Gray Cites Progress Fighting HIV, Other STDs
James Wright | 7/2/2014, 12:13 p.m.
D.C. is no longer one of America's breeding grounds for HIV, sexually transmitted diseases and other ailments, according to a report released Wednesday by the Gray administration.
The District Department of Health's annual update on the state of HIV, hepatitis, sexually transmitted diseases and tuberculosis in the city through the end of 2012 shows the city's continued progress in reducing new cases and improving health outcomes for those infected with HIV, which Mayor Vincent Gray trumpeted.
"My administration's commitment to addressing the District's HIV epidemic has turned the tide on HIV in our city, and I'm proud of the progress we continue to make," Gray said. "While we are still experiencing an HIV epidemic, our innovative programs and partnerships have allowed us to make significant progress in reducing new HIV infections and improving treatment for those with HIV."
Findings of the report include: 16,072 District residents (2.5 percent of the population) are living with HIV, which exceeds the World Health Organization definition of one percent as a severe epidemic; blacks, Latinos and whites with HIV exceed one percent of their respective populations, with blacks affected at a rate at 3.9 percent; and the Department of Health received no reports of confirmed cases of a baby born with HIV in 2012.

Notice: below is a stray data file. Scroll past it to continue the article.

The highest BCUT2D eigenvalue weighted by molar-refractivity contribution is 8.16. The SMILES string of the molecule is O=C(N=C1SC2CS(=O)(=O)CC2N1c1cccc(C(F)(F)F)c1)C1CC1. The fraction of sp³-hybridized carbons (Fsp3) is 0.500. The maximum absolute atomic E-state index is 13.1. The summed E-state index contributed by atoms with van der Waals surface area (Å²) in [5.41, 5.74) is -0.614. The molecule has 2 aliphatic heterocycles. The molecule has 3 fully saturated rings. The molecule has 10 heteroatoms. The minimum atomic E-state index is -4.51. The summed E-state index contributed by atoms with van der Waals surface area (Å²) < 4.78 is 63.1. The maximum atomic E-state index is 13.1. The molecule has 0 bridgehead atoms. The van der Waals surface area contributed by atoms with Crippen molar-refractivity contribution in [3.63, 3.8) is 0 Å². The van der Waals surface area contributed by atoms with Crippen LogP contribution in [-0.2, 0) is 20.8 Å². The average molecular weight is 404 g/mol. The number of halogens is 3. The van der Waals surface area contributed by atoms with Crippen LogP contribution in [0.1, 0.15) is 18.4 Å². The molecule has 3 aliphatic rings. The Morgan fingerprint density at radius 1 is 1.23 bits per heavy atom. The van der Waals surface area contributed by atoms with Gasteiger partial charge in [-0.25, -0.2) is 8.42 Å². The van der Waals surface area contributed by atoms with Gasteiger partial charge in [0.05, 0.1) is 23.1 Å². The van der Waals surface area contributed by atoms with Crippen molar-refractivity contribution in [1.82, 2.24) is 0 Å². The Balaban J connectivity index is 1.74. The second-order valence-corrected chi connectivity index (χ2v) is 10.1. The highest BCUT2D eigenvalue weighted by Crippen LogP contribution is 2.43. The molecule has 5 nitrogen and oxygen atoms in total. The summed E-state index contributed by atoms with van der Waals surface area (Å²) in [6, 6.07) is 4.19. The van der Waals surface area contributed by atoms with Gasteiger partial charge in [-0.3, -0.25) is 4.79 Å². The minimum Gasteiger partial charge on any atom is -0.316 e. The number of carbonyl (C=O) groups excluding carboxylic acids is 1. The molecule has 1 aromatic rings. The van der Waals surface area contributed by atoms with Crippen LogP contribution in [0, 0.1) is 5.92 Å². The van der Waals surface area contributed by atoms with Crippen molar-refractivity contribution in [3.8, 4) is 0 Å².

Other findings include: 7,258 cases of chlamydia, 2605 new cases of gonorrhea and 173 new cases of primary and secondary syphilis in 2012; new cases of chronic hepatitis B and C from 2008 and 2012 are 2,402 and 9,819, respectively; and the rate of tuberculosis cases decreased 35 percent from 2008 to 2012.